EAST MANATEE -- They quit their post office jobs in England, tucked away their severance checks and came to the United States to satisfy sun-kissed dreams of beach and business.
In 2004, Rod and Sue Pashley bought a $350,000 home in GreyHawk Landing before enrolling their son and daughter at Gene Witt Elementary and buying a pool- cleaning business.
Their kids, Alex and Georgia, grew up in the Manatee County School District and aspired to attend Valencia Community College in Orlando and then the University of Central Florida. They took their SATs and ACTs, enrolled in AP classes and maintained stellar grades in hopes of getting scholarships.
But Alex and Georgia were stopped short when they began the college application process and learned they would not qualify for in-state tuition for all four years of college, since they are in the United States on non-immigrant E-2 visas.
At this point, Alex, 20, and Georgia, 18,
have two options: Pay out-of-state tuition -- or marry Americans.
After Gov. Rick Scott signed legislation this month allowing illegal immigrants to quality for in-state tuition at Florida colleges and universities, the Pashleys are infuriated that they, 10-year legal residents, are not entitled to the same benefits.
Nataly Chandia Viano, executive director of the International Student Services Center at UCF, said E-2 students can get in-state tuition if they can prove Florida residency. But at age 21, students are required to switch to an F-1 student visa and then pay out-of-state tuition. Under federal law, students can be dependent on their parents' E-2 visa only until age 21.
"What makes me mad is the fact that if you're illegal, you get more benefits than if you come in legally," Georgia said. "It's completely unfair."
The Pashleys, who own Super Pool Services, say they can't afford to send their kids to UCF, which charges $32,861 a year for out-of-state tuition, fees and room and board. The in-state tuition rate rings up $10,000 less, at $22,415.
The fault partially lies with Rod and Sue, who could have applied for citizenship early on -- a process that would take about five years and cost about $15,000 for the family of four.
"We just didn't think we would be here for 10 years," said Sue, 52. "It really has gone very, very quickly."
Under the E-2 visa, dependants are not permitted to work. Alex and Georgia say they would have been saving for college if they were allowed to get jobs.
"I always regret that they've never been able to get work experience. I always feel really guilty about them not having that," Sue said. "I've had a job since 13."
Richard Maney, a Tampa-based immigration attorney, said the Pashleys' dilemma is quite common among families who are in the U.S. on E-2 visas.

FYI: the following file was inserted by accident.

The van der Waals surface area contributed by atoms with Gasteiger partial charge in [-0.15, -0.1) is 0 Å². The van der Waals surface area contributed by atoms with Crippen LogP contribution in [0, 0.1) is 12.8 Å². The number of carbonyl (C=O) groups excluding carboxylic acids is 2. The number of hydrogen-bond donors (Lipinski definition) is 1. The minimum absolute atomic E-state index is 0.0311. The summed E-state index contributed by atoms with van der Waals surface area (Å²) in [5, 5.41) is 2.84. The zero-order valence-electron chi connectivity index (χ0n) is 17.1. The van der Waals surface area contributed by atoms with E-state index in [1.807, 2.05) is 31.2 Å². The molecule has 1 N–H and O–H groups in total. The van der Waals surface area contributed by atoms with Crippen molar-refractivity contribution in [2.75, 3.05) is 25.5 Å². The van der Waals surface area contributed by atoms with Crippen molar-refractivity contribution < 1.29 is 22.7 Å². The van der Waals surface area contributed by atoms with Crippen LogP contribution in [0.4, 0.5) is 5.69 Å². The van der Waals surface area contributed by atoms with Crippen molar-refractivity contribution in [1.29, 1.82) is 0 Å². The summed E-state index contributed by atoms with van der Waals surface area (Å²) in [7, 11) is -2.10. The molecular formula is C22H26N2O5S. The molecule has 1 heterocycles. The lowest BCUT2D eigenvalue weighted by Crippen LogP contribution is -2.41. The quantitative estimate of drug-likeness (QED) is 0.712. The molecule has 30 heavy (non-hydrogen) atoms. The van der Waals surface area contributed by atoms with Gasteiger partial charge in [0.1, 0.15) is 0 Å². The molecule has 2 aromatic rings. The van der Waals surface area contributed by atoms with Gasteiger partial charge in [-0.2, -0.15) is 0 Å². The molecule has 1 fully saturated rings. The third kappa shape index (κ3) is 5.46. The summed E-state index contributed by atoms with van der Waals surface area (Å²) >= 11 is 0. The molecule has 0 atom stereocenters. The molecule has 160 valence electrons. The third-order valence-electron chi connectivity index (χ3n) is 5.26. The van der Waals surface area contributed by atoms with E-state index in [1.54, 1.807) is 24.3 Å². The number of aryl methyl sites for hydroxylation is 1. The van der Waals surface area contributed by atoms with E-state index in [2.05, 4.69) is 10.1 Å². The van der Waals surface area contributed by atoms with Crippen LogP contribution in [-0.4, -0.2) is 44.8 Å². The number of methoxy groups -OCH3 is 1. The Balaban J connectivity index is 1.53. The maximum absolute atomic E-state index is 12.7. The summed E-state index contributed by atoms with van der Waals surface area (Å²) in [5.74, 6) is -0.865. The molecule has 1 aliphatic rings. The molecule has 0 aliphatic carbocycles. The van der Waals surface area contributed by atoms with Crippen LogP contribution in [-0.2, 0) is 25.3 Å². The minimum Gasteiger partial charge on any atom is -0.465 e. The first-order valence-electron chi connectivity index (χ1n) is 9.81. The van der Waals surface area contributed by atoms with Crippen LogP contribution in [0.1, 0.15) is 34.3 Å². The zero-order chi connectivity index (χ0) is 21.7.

The visa allows non-immigrants into the country who plan on starting a business or other investment. Technically, they live here temporarily and then return to their home country at the end of their investment. But many people under the E-2 visa stay for years since there is no time constraint.
"That is contrary to saying you're a resident of the state of Florida," Maney said. "Logically, it makes no sense. These parents are paying taxes, they're living here, they're subject to various taxations in the state. They're supporting the state college system, but they can't take advantage of it.
"It's not always a fatal issue, because many clients on E-2 visas are so successful that they're going to send their little ones to private schools anyway," he added.
UCF currently has 12 students on E-2 visas enrolled in the summer term, records show. Three of those students are from the United Kingdom. Those are small numbers compared to UCF's total summer enrollment of 36,500; 57,500 students were enrolled in the spring.
Viano, the international student services director at UCF, said there are no scholarships offered for students from England; however, the university is part of the Florida-Canada and the Florida-Eastern Europe Linkage Institutes, which allow students from Canada and Eastern Europe to attend UCF -- and other community colleges and universities under the State University System of Florida -- at the in-state tuition rate. The selection process is highly competitive.
According to Florida Statute, the Linkage Institutes were created in 1987 by the Florida Legislature "to assist in the development of stronger economic, cultural, educational, and social ties between this state (Florida) and strategic foreign countries ..."
Donna Scarlatelli, a Sarasota immigration attorney who has been advising the Pashleys, says getting the F-1 student visa is actually the better deal.
"The benefit of the F-1 visa is that they're not illegal. They don't face the possibility of deportation. The kids that are getting the in-state tuition are subject to deportation at any moment," she said. "The kid that gets to be in the F-1 status, for the price of tuition, he's basically purchasing legal status."
On July 3, Alex will hug his family goodbye and board a plane with a one-way ticket back to England, where he will start the process of finding a job to save for college. He's applying as a business major to Sheffield Hallam University.
Never mind that he grew up here, made lifelong friends and played football at Lakewood Ranch High School all four years.
"I don't really have a choice," he said. "I'm just going to jump in the deep end and do it."
Georgia, who is also applying to Sheffield Hallam, won't be far behind.
Sabrina Rocco, East Manatee reporter, can be reached at (941) 745-7024. Follow her on Twitter @sabrinarocco.